In my own life I often feel too tired and weary of what I’m already flooded with to even consider dreaming big. I feel like I don’t have time or energy for more, for vision or dreams. Dreaming means more work, and I can’t handle anything else. The problem in my logic is that I am already placing limits on dreaming.  Having a dream or vision for our church does not mean that I must do all the work. In fact if I am worn out already, I most likely have not been delegating enough and allowing the church body to function as it should.

One of the greatest hindrances I see for leaders to dream again is time – time to step away from the daily and weekly routines in order to focus on God and listen to His voice. If you need to dream big, are you willing to set aside time for dreaming? Are you willing to cancel appointments? Are you willing to possibly get away for a few days or longer? Are you willing to allow others to carry some of your load, whether temporarily or permanently?

What needs to happen in your life for you to dream big again?

"The greatest danger for most of us is not that our aim is too high and we miss it, but that it is too low and we reach it." — Michelangelo

- Amber Woller


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Tuesday
Apr152014

Communion Bread

Over the years of our church plant we have done communion in a variety of ways. We’ve bought communion wafers, loaves of bread, crackers and used several other products to symbolize the Body. The loaf of bread easily dried out if it was pre-portioned. When we allowed people to get their own piece, you have many hands touching it, which is rather unsettling if you think about it. Additionally, most people commented later that they ended up with a huge piece and chewed forever! Communion wafers are usually tasteless and come in large amounts. If you don’t hold communion every week and don’t have a large congregation, the wafers become stale (and even more tasteless). Plus, it’s not like communion wafers can be found on your local grocery store shelves.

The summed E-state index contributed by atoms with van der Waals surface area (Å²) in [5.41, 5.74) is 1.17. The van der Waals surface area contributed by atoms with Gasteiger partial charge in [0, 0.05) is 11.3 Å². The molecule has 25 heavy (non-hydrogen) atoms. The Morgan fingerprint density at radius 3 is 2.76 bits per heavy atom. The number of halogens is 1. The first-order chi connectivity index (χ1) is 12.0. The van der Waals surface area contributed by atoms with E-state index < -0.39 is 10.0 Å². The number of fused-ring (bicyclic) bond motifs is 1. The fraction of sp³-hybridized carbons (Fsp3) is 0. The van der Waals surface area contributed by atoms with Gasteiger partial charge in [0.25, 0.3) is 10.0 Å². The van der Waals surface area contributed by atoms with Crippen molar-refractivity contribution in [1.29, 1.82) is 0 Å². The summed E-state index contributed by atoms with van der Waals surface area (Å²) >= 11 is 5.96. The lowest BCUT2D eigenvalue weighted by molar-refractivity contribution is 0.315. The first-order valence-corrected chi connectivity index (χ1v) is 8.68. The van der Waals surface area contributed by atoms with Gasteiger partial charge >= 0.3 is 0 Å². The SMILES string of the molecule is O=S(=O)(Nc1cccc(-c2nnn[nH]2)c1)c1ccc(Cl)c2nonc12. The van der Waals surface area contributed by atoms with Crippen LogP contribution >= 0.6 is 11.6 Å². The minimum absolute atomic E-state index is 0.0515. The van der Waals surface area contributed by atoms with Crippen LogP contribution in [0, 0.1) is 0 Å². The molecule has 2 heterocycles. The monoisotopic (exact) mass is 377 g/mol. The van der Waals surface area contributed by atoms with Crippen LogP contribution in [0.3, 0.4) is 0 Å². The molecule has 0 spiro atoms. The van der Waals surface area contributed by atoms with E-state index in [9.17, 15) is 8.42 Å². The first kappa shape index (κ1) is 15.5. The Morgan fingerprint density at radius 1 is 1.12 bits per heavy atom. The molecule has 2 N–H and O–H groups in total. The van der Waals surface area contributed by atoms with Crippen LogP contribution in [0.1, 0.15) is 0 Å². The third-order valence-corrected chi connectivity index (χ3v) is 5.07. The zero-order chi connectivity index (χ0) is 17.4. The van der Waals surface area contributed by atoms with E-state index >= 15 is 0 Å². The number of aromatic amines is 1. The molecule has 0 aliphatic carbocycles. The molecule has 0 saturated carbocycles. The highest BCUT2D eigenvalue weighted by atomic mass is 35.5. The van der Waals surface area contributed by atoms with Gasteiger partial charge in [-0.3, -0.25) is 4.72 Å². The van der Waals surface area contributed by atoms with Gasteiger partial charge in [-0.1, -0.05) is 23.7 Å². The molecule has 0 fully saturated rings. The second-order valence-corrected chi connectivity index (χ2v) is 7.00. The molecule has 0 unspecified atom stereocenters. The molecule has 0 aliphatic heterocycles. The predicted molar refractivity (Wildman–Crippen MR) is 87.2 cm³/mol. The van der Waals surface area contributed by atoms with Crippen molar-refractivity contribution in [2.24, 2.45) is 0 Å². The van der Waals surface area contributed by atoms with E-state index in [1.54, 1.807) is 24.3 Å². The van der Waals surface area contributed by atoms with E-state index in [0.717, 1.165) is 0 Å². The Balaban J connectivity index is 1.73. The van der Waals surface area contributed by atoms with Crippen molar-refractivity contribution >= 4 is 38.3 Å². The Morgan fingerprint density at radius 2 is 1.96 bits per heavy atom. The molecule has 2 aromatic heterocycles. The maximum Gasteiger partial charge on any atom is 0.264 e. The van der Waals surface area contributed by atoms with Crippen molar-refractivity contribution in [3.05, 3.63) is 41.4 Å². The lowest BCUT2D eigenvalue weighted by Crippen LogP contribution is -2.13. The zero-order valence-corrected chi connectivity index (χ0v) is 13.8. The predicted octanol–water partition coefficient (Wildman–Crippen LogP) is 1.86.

Since we only hold communion about every six weeks and have a congregation under 100, I searched to find a cost effective solution – something that was quality tasting, easy to purchase and didn’t come in bulk. What I found wasn’t something I could buy, but something I could make.

The recipe below from cooks.com is extremely easy and doesn’t require any unusual ingredients. If you aren’t a baker, enlist the help of someone on your team who loves to bake.

Unleavened Communion Bread

1 cup flour

3 Tablespoons sugar

1/3 teaspoon salt

1/3 cup shortening

2-2 ½ Tablespoons milk

Sift together the flour, sugar and salt. Cut in shortening. Add a little bit of milk at a time and only enough to form into dough. Roll dough (using floured rolling pin) to ¼ inch thick. Cut into ½ inch squares. Bake at 375 degrees for 15-20 minutes or until done.

When I make this recipe, I cut my squares smaller – about 1 cm square. Each batch makes over 200 1-cm squares. I usually bake for less time than the recipe calls for, more like 10-12 minutes (just until starting to turn golden). I usually cut my squares with a knife, but a pizza cutter would work great as well.

Yes, actually baking the communion bread takes a little more effort and time than buying a package of cardboard wafers, but the product is tasty and inexpensive.  

Another perk – this past weekend as I prepared communion bread, I was personally reminded of the significance of the Body and felt compelled to pray over those who would be partaking of communion the next day.

Another tip for smaller churches: One 10 oz. bottle of grape juice will serve about 50 people (filling standard communion cup ½-3/4 full). 

- Amber Woller